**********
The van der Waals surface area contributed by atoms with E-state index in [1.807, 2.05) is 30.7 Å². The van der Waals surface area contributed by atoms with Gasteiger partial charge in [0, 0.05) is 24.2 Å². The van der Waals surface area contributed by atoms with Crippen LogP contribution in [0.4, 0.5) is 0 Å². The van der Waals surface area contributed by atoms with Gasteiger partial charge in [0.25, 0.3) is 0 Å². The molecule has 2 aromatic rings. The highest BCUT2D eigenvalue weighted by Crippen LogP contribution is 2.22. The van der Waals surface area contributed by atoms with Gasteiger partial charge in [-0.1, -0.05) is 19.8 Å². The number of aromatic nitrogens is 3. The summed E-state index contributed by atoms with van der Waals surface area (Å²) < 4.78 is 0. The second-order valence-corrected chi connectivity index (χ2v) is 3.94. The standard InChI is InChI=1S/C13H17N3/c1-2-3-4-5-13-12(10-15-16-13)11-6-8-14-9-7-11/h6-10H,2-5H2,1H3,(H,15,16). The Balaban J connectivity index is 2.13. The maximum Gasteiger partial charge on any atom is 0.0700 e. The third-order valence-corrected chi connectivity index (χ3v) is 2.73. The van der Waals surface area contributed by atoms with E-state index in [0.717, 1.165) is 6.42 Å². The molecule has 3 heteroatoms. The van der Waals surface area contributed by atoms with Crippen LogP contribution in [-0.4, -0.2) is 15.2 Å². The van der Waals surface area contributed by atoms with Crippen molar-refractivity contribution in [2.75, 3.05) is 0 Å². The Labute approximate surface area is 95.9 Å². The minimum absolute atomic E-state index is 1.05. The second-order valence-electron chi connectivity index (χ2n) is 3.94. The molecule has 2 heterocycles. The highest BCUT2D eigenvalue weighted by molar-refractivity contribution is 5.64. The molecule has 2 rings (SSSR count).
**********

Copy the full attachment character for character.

The van der Waals surface area contributed by atoms with E-state index in [1.807, 2.05) is 30.7 Å². The van der Waals surface area contributed by atoms with Gasteiger partial charge in [0, 0.05) is 24.2 Å². The van der Waals surface area contributed by atoms with Crippen LogP contribution in [0.4, 0.5) is 0 Å². The van der Waals surface area contributed by atoms with Gasteiger partial charge in [0.25, 0.3) is 0 Å². The molecule has 2 aromatic rings. The highest BCUT2D eigenvalue weighted by Crippen LogP contribution is 2.22. The van der Waals surface area contributed by atoms with Gasteiger partial charge in [-0.1, -0.05) is 19.8 Å². The number of aromatic nitrogens is 3. The summed E-state index contributed by atoms with van der Waals surface area (Å²) < 4.78 is 0. The second-order valence-corrected chi connectivity index (χ2v) is 3.94. The standard InChI is InChI=1S/C13H17N3/c1-2-3-4-5-13-12(10-15-16-13)11-6-8-14-9-7-11/h6-10H,2-5H2,1H3,(H,15,16). The Balaban J connectivity index is 2.13. The maximum Gasteiger partial charge on any atom is 0.0700 e. The third-order valence-corrected chi connectivity index (χ3v) is 2.73. The van der Waals surface area contributed by atoms with E-state index in [0.717, 1.165) is 6.42 Å². The molecule has 3 heteroatoms. The van der Waals surface area contributed by atoms with Crippen LogP contribution in [-0.4, -0.2) is 15.2 Å². The van der Waals surface area contributed by atoms with Crippen molar-refractivity contribution in [2.75, 3.05) is 0 Å². The Labute approximate surface area is 95.9 Å². The minimum absolute atomic E-state index is 1.05. The second-order valence-electron chi connectivity index (χ2n) is 3.94. The molecule has 2 heterocycles. The highest BCUT2D eigenvalue weighted by molar-refractivity contribution is 5.64. The molecule has 2 rings (SSSR count).